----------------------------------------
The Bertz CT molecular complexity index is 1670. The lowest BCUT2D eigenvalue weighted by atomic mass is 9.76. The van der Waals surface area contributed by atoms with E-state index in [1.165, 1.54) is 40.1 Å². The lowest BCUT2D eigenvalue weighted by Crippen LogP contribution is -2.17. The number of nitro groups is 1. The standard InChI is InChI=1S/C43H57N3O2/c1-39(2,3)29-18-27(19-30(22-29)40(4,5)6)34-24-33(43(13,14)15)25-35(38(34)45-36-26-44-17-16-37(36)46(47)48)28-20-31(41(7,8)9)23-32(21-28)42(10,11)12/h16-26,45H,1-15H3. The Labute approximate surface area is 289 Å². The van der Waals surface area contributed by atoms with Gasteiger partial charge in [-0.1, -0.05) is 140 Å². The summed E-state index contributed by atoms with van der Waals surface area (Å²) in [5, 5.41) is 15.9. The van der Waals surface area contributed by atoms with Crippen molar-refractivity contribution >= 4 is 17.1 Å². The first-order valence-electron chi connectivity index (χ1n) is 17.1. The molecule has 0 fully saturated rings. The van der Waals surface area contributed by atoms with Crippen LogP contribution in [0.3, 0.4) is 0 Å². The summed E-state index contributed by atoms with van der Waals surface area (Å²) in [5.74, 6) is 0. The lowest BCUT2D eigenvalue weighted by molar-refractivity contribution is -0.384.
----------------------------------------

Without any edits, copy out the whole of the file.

The Bertz CT molecular complexity index is 1670. The lowest BCUT2D eigenvalue weighted by atomic mass is 9.76. The van der Waals surface area contributed by atoms with E-state index in [1.165, 1.54) is 40.1 Å². The lowest BCUT2D eigenvalue weighted by Crippen LogP contribution is -2.17. The number of nitro groups is 1. The standard InChI is InChI=1S/C43H57N3O2/c1-39(2,3)29-18-27(19-30(22-29)40(4,5)6)34-24-33(43(13,14)15)25-35(38(34)45-36-26-44-17-16-37(36)46(47)48)28-20-31(41(7,8)9)23-32(21-28)42(10,11)12/h16-26,45H,1-15H3. The Labute approximate surface area is 289 Å². The van der Waals surface area contributed by atoms with Gasteiger partial charge in [-0.1, -0.05) is 140 Å². The summed E-state index contributed by atoms with van der Waals surface area (Å²) in [5, 5.41) is 15.9. The van der Waals surface area contributed by atoms with Crippen molar-refractivity contribution >= 4 is 17.1 Å². The first-order valence-electron chi connectivity index (χ1n) is 17.1. The molecule has 0 fully saturated rings. The van der Waals surface area contributed by atoms with Crippen LogP contribution in [0.3, 0.4) is 0 Å². The summed E-state index contributed by atoms with van der Waals surface area (Å²) in [5.74, 6) is 0. The lowest BCUT2D eigenvalue weighted by molar-refractivity contribution is -0.384.